Nieman Foundation at Harvard
HOME
          
LATEST STORY
Americans don’t really like the media much — unless it’s their go-to news outlets you’re asking about
ABOUT                    SUBSCRIBE
June 1, 2009, 9:12 p.m.

The question of the week…

is asked by the ever thought-provoking Gina Chen of Save the Media:

Imagine if a newspaper’s Web site didn’t look like a news Web site at all. Instead, when you entered the site, you faced a question: What do you want to do? (I’m picturing it almost like Facebook’s “What’s on Your Mind?”)

You could pick from a pull-down  list of choices — find out the weather, read the top story, find the movie reviews, do a crossword puzzle, post a video game review, view today’s front page.

You’d also be able to type in what you wanted if none of the options met your needs. And you could bypass this search option, and navigate the site yourself if you desired. It would be like a typical news Web site search feature, but on steroids.

Chen suggests this could be how news sites move from hyperlocal to “hyperinterest.”  Check it out.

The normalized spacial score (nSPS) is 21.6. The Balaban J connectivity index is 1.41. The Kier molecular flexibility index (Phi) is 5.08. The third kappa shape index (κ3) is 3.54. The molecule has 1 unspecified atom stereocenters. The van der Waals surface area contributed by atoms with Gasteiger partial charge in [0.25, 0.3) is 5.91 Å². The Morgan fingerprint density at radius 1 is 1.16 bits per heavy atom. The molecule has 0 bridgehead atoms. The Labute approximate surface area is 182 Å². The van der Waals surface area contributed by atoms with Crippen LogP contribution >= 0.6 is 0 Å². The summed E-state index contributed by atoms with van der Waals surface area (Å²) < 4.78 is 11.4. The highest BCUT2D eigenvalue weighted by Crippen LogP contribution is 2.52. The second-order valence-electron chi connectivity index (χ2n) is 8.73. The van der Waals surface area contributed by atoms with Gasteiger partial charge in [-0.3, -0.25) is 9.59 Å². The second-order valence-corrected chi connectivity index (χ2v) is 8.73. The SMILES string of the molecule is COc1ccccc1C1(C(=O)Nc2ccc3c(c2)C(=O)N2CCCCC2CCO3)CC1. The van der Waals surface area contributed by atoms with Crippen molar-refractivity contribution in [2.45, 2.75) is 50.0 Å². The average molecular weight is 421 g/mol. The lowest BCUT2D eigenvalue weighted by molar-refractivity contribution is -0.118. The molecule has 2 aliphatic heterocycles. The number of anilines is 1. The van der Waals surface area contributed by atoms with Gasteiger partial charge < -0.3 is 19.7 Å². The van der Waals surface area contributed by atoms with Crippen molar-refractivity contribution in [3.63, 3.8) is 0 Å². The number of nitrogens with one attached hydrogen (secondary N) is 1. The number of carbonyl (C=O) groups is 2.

POSTED     June 1, 2009, 9:12 p.m.
SHARE THIS STORY
   
Show comments  
Show tags
 
Join the 35,000 who get the freshest future-of-journalism news in our daily email.
Americans don’t really like the media much — unless it’s their go-to news outlets you’re asking about
Just 24 percent of Americans said they regard “the news media” as “moral,” but that number jumps to 53 percent for the media they consume often.
How The Washington Post plans to use Talk, The Coral Project’s new commenting platform
“By outlining and making clear what your expectations are for the space, you’re already creating a greater likelihood of success.”
“Complementary, not competitive”: Philly’s NBC 10 is using web exclusives to find new viewers
“Storytelling is a differentiator. I wish we did more of it on the air, but since we don’t, we’re doing it in digital.